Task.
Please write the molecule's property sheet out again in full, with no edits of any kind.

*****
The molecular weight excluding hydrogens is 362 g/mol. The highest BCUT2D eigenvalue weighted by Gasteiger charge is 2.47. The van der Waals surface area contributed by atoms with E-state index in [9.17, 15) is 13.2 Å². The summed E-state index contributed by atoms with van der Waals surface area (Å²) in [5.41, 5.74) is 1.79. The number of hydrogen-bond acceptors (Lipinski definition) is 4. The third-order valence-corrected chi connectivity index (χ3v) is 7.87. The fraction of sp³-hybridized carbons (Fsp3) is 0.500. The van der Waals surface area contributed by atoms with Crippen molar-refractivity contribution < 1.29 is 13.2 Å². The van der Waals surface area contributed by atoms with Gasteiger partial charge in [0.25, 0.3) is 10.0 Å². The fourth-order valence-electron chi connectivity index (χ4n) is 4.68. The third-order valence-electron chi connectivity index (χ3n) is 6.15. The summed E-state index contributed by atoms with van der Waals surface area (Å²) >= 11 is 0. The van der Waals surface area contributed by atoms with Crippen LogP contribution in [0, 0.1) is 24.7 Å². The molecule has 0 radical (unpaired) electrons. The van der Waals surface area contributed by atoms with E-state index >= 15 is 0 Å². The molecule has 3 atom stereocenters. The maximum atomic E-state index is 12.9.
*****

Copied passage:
The molecular weight excluding hydrogens is 362 g/mol. The highest BCUT2D eigenvalue weighted by Gasteiger charge is 2.47. The van der Waals surface area contributed by atoms with E-state index in [9.17, 15) is 13.2 Å². The summed E-state index contributed by atoms with van der Waals surface area (Å²) in [5.41, 5.74) is 1.79. The number of hydrogen-bond acceptors (Lipinski definition) is 4. The third-order valence-corrected chi connectivity index (χ3v) is 7.87. The fraction of sp³-hybridized carbons (Fsp3) is 0.500. The van der Waals surface area contributed by atoms with Crippen molar-refractivity contribution < 1.29 is 13.2 Å². The van der Waals surface area contributed by atoms with Gasteiger partial charge in [0.25, 0.3) is 10.0 Å². The fourth-order valence-electron chi connectivity index (χ4n) is 4.68. The third-order valence-electron chi connectivity index (χ3n) is 6.15. The summed E-state index contributed by atoms with van der Waals surface area (Å²) >= 11 is 0. The van der Waals surface area contributed by atoms with Crippen LogP contribution in [0, 0.1) is 24.7 Å². The molecule has 0 radical (unpaired) electrons. The van der Waals surface area contributed by atoms with E-state index >= 15 is 0 Å². The molecule has 3 atom stereocenters. The maximum atomic E-state index is 12.9.